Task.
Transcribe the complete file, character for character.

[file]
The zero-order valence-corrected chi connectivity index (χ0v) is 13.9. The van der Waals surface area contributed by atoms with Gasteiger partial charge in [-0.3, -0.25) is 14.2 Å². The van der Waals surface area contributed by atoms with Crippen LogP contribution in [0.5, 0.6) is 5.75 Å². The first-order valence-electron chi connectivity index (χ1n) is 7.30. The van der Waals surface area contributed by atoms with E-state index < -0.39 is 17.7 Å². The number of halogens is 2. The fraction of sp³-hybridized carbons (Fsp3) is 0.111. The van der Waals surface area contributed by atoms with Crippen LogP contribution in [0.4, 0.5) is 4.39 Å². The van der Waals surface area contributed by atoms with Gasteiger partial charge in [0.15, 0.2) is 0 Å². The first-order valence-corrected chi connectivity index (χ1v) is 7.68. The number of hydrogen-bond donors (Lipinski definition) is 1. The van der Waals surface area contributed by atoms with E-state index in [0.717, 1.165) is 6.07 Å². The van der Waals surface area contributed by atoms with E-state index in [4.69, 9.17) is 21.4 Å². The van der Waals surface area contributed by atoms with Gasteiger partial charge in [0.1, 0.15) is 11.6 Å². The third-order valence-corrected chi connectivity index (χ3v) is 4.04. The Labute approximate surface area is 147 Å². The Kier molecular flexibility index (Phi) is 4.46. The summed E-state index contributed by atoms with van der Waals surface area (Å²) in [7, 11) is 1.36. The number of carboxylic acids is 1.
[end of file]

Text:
The zero-order valence-corrected chi connectivity index (χ0v) is 13.9. The van der Waals surface area contributed by atoms with Gasteiger partial charge in [-0.3, -0.25) is 14.2 Å². The van der Waals surface area contributed by atoms with Crippen LogP contribution in [0.5, 0.6) is 5.75 Å². The first-order valence-electron chi connectivity index (χ1n) is 7.30. The van der Waals surface area contributed by atoms with E-state index < -0.39 is 17.7 Å². The number of halogens is 2. The fraction of sp³-hybridized carbons (Fsp3) is 0.111. The van der Waals surface area contributed by atoms with Crippen LogP contribution in [0.4, 0.5) is 4.39 Å². The van der Waals surface area contributed by atoms with Gasteiger partial charge in [0.15, 0.2) is 0 Å². The first-order valence-corrected chi connectivity index (χ1v) is 7.68. The number of hydrogen-bond donors (Lipinski definition) is 1. The van der Waals surface area contributed by atoms with E-state index in [0.717, 1.165) is 6.07 Å². The van der Waals surface area contributed by atoms with E-state index in [4.69, 9.17) is 21.4 Å². The van der Waals surface area contributed by atoms with Gasteiger partial charge in [0.1, 0.15) is 11.6 Å². The third-order valence-corrected chi connectivity index (χ3v) is 4.04. The Labute approximate surface area is 147 Å². The Kier molecular flexibility index (Phi) is 4.46. The summed E-state index contributed by atoms with van der Waals surface area (Å²) in [7, 11) is 1.36. The number of carboxylic acids is 1.